For the record (Gaming)

by CruelLEGACEY @, Toronto, Sunday, May 24, 2020, 18:26 (1428 days ago) @ MartyTheElder

A bunch of us crunched on Reach.

I’ve never worked on a game without a certain amount of crunch. As a matter of fact, I’ve never worked on any creative project that didn’t have some sort of crunch.

It’s a matter of personal passion - when world’s collide.

Thanks for clarifying that. I'd heard from a few places that Reach's development was smoother than Halo 2-3, but I assumed that there was still crunch involved.


As a matter of fact, I’ve never worked on any creative project that didn’t have some sort of crunch

I'm so glad you brought that up. I was tempted to bring that in to my other post, but it was getting long winded already :)

Every creative project that I've been even slightly proud of has involved a degree of crunch. It just goes hand in hand with trying to create anything great or meaningful, I think. Whether its Peter Jackson and his whole crew working themselves into the ground to create the Lord of the Rings trilogy, or JK Rowling spending every spare moment of every day writing to finish each new Harry Potter book... Jimi Hendrix was famous for having a guitar in his hands at all times. He even took it into the bathroom with him.

At the risk of delving into philosophy and chasing away anyone reading this post, I have spent years trying to figure out the knee-jerk negative reaction that so many people have towards artists who become successful. I think I recently figured it out, at least partially. It plays into that old saying that "I don't know how to define art, but I know it when I see it". How. HOW do we know art when we see it. Well I've begun to think that the thing we detect... is sacrifice. I think that when we look at art, real art, we see things about life and about ourselves that are out there on the fringes of our understanding, and we see the artist bringing these things ever so slightly into focus. Art teaches us about things that we're vaguely aware of in the back of our mind by bringing it forward and shining a light on it in a way we can recognize, at least partially. And i think that we intuit that this is only possible through a kind of sacrifice on the part of the artist. They've taken a piece of themselves that we all share, but where most of us tuck it away and avoid it, the artist brings it into the foreground, explores and re-lives it, and through that examination we all learn something about ourselves that we kinda knew before, but now it is more clear. More real. And I think we all understand, at least subconsciously, that this process takes its toll on the artist. It is not a process that a typically happy or well adjusted person would often subject themselves to.

Thus, the nature of suffering that goes hand in hand with creating art gets watered down into the stereotype of the "starving artist" (a relatively recent stereotype from the past 100 years or so, which takes hold in part because more and more people today seem to think that lack of money is the root of all suffering, and therefore a person who has money can't possibly suffer... an idiotic idea, but that's another rant entirely). And I believe it is this foolish idea, that a person with money can't suffer, therefore an artist with money isn't a real artist, which drives the knee-jerk reaction to dismiss artists who succeed financially as "sellouts".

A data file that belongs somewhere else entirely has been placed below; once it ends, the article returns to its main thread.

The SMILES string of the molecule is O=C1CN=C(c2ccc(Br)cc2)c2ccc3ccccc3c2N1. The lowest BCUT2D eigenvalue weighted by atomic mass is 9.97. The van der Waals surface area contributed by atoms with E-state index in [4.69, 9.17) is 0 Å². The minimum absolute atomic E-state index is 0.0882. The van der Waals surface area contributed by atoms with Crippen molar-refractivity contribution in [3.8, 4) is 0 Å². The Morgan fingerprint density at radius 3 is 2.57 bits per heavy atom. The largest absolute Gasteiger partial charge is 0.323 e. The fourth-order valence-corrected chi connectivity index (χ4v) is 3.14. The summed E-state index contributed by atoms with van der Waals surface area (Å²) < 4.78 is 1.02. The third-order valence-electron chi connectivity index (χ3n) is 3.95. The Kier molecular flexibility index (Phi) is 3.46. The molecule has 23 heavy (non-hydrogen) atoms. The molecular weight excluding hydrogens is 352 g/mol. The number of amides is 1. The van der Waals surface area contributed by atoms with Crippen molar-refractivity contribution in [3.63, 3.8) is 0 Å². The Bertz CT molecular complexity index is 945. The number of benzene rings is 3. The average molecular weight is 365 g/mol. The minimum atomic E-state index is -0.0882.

I really did bring all that up for a reason, though :)

Going back to the topic at hand, there is a fantastic documentary about the making of the latest God of War game:

I think this game is a masterpiece in just about every possible way. Most shockingly of all, the story is one of the best, if not the best part of the game. The way it explores the feelings of failure and regret that often come along with being a parent, and the journey to accept one's own failures while simultaneously rising above them at all costs... it hits home, hard. So while watching this documentary, I found it impossible to miss the running theme expressed by several of the team leads repeatedly; making this game was pulling them away from their families, particularly their kids, in ways that they were really struggling with. It's not that they specifically set out to create a game that conveyed these feelings... it's that those feelings were so wrapped up and entrenched into the making of the game, that they couldn't help but bleed into it. The team was living it, so it became part of the game. That, along with the spectacular execution, is what makes it a work of art. It is a reflection of real life. And without that crunch, without that sacrifice, it almost certainly wouldn't have happened. God of War would probably have been a good game, instead of arguably being the greatest game this generation.

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